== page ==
In July, North Royalton City Council accepted a FEMA grant for a soil stabilization project. (Bob Sandrick, special to
NORTH ROYALTON, Ohio — The city plans to stabilize a stream bank that, because of erosion, is eating into residential properties on Ohio 82 near North Akins Road.
Toward that end, the city has applied for and received an $84,075 federal/state grant that will help pay for the project’s surveying and design.
Construction is scheduled for next year and is estimated to cost between $213,000 and $355,000.
“The erosion is causing the stream bank to get close to homes,” city Engineer Justin Haselton told in an email.
The total cost of the surveying and design is estimated at $92,925. The city will contribute $8,850 toward the design work. An engineering firm has not yet been hired, Haselton said.
The grant money is coming from the Federal Emergency Management Agency’s Hazard Mitigation Grant Program, administered by the Ohio Emergency Management Agency.
Haselton said the trouble spot is on the south side of Ohio 82, about 500 feet east of North Akins. North Akins is between York Road to the west and Bennett Road to the east.
According to an official document provided by Haselton, the city in 2021 asked officials from the Northeast Ohio Regional Sewer District to inspect the site.
The sewer district, according to its report, found that erosion was occurring along about 355 linear feet of a tributary to the East Branch of the Rocky River and was affecting about four residential properties.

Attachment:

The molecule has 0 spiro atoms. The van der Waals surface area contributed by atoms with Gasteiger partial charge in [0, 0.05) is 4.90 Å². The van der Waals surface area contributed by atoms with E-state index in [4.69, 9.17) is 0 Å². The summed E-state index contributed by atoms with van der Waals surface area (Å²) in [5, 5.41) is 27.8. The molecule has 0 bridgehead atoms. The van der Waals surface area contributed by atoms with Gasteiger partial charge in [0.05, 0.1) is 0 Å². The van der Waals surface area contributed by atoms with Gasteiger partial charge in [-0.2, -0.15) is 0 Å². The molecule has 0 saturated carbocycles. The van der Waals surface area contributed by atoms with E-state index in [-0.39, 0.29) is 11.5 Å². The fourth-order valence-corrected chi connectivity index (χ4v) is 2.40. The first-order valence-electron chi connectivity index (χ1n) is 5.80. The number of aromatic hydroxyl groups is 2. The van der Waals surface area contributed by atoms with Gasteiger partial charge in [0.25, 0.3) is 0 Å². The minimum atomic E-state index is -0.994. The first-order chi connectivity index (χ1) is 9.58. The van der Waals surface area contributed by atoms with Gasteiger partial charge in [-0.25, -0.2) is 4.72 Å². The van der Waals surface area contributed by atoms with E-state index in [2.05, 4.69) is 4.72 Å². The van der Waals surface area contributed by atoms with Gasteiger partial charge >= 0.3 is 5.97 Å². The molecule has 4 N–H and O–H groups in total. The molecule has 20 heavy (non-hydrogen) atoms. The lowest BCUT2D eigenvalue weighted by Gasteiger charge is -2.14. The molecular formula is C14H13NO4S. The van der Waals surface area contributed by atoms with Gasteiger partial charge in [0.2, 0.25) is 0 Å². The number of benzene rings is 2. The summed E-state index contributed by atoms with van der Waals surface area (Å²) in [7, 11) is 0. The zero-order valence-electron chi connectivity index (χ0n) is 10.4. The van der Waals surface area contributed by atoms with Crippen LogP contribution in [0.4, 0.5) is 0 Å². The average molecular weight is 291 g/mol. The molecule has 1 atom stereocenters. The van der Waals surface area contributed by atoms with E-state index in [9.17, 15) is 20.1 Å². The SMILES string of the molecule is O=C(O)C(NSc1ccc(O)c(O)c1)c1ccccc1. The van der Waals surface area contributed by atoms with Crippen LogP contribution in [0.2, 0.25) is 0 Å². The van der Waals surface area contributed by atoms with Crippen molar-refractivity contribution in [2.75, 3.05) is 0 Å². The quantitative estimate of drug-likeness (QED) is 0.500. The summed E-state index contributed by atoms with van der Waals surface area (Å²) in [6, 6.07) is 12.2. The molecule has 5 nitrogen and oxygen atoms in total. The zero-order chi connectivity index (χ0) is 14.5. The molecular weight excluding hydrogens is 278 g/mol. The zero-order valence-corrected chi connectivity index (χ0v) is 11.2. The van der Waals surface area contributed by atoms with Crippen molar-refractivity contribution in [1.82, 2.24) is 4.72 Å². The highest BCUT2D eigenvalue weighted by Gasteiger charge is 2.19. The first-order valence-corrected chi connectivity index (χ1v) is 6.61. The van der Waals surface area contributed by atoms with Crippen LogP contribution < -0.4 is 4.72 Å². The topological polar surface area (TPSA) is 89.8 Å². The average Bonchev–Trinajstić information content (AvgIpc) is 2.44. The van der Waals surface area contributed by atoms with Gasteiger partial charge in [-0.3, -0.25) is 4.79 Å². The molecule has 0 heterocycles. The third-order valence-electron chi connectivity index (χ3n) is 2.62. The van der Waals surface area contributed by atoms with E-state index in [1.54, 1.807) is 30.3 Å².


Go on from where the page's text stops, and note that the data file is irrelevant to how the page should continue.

“The erosion is very near one home, reduces the amount of usable lawn space on the properties, has destabilized one footbridge and is a safety concern to the residents,” the sewer district said in its report, dated July 8, 2021.
Looking at aerial photos, the sewer district determined that the stream’s alignment hasn’t changed for the most part since 1951. However, the stream has been impacted by the development of homes and apartment buildings over the years.
The stream channel has deepened, widened and degraded. Loosened soil, rock material and debris have accumulated, and the stream’s meandering pattern is changing, the sewer district reported.
“The complete adjustment could take decades and would result in considerable damage to private property and excessive sediment loading downstream,” the sewer district said.
The sewer district said the stream can be stabilized in place to hinder future erosion and damage to private property. It can be done by accelerating the evolution of the stream channel to a certain depth and/or width, then lining the channel with riprap, or strategically placed rocks.
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